Three ways to eliminate joint pain by Scott Masson
posted on 18/02/2016 10:34:00 PM
Tendon, ligament and joint injuries can have a devastating effect on any fitness regime, taking months to repair and even longer to fully rehabilitate. In fact, according to a recent survey of almost 1000 athletes, these kinds of injuries account for more time away from training than any other factor.
While it’s true that a strenuous exercise regime will put a lot of stress on your joints and connective tissues, these tips will help you reduce your risk of developing serious injuries, which could in turn derail your training regime.
1. Increase your load slowly
UKBFF competitor, nutritionist and personal trainer Jordan Cadoresays that your tendons and ligaments only receive a small fraction of the blood flow compared to your muscles. Therefore, while your muscles can repair themselves quickly, your tendons don’t get the same amount of nourishment, which is why conditions such as tendonitis take so long to heal.
Because tendons repair and strengthen much more slowly than muscles, it is critical you carefully control the rate at which you increase the intensity of your training regime. Although your muscles are able to handle the extra stress of more weight, your tendons may not be able to. A good example of this is the high rate of tendon injuries1among those who use steroids, as the increase in muscle strength while on steroids far outpaces the increase in tendon strength during that time.
Over time, too much stress on your connective tissue can lead to chronic injuries such as tendonitis and ligament tears, so it’s important that you slowly increase exercise intensity in smaller increments.
2. Give yourself time to repair with deload weeks
Because your soft joint tissues require much more time to recover than your muscles, it’s also a good idea to give them more time to repair. However, balancing rest time with an intensive exercise regime can be a bit of a tightrope walk.
Bodybuilders and powerlifters maintain fitness levels while giving their joints a rest with deload weeks. During deload weeks, bodybuilders dramatically reduce the amount of weight they lift, usually lifting only 50 to 60 per cent of their usual load. Therefore, their joints get a rest from heavy loads, but their muscles still get some stimulation.
Any athlete can adopt a similar strategy. For example, runners can reduce their distance for a week or, even better, diversify their training and spend a week swimming, cycling or doing weight circuits to keep fit while resting joints such as their knees and ankles.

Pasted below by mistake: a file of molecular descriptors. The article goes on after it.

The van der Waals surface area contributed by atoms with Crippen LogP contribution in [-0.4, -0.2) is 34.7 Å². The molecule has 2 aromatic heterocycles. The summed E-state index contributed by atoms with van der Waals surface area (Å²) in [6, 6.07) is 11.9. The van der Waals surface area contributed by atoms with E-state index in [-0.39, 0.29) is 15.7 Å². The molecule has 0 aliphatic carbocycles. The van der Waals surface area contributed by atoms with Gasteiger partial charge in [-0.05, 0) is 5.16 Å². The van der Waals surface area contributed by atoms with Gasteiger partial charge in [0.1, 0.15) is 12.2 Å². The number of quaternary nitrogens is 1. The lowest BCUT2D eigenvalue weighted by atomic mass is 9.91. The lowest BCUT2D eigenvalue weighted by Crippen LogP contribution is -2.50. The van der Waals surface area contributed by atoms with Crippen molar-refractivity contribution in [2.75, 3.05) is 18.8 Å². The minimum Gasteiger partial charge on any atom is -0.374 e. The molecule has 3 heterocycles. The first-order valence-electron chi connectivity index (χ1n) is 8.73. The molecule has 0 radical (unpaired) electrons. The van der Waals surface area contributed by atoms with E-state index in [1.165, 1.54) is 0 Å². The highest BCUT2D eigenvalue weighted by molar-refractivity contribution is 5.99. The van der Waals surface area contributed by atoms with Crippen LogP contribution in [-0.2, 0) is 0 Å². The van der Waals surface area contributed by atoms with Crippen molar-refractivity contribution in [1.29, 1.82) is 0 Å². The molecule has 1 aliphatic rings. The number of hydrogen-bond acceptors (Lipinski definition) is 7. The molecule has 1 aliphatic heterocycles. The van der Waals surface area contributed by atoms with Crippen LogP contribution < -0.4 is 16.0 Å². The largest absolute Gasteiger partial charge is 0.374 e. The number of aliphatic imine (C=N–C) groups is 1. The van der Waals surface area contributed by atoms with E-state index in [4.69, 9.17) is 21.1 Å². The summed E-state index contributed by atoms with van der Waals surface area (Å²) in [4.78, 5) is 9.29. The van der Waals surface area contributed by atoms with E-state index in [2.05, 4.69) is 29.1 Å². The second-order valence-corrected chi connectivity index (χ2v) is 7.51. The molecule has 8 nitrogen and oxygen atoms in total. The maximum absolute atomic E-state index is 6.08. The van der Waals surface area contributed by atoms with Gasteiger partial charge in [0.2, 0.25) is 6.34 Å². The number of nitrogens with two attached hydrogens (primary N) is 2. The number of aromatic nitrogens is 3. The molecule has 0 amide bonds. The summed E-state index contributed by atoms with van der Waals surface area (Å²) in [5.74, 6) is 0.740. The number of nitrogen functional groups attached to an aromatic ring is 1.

Some fitness experts advocate having a deload week as often as every four weeks, while others say a couple of times a year is enough. Work out for yourself how often you need a deload by listening to your body and how your joints feel.
As an added bonus, deload weeks have also been shown to improve motivation, so you’ll come back from your week away rearing to go.
3. Nail your micronutrients
Athletes are obsessed with macronutrients, and with good reason: eating the right balance of protein, carbs and fats is the single most important aspect of any training regime in any sport. However, what far too many people neglect to pay attention to is micronutrients, which are fundamentally important for general health as well as good joint health.
You can give your joints a boost by supplementing your diet with the following vitamins, minerals and nutrients:
- Glucosamine and chondroitin are essential for strong joints and have been shown to increase the rate of repair for your connective tissues.
- MSM is another popular supplement that helps your body repair micro-tears and the small injuries your joints pick up during training.
- Vitamin C has been shown to expedite tendon and cartilage repair.
- Fish and flaxseed oil have long been known to help lubricate joints.
- Multivitamin pills are an essential supplement for anyone living an active life. Good multivitamins include zinc and magnesium; deficiencies of both can worsen joint problems.
1 Michna, H. (1987). ‘Tendon injuries induced by exercise and anabolic steroids in experimental mice’, International Orthopaedics, 11(2): 157-62.
Scott is a writer and content marketer based in London. His work has been featured in the Guardian, Daily Mail and British Library, to mention a few. He is an avid powerlifter and distance cyclist, and when he’s not writing, he spends his free time learning Mandarin.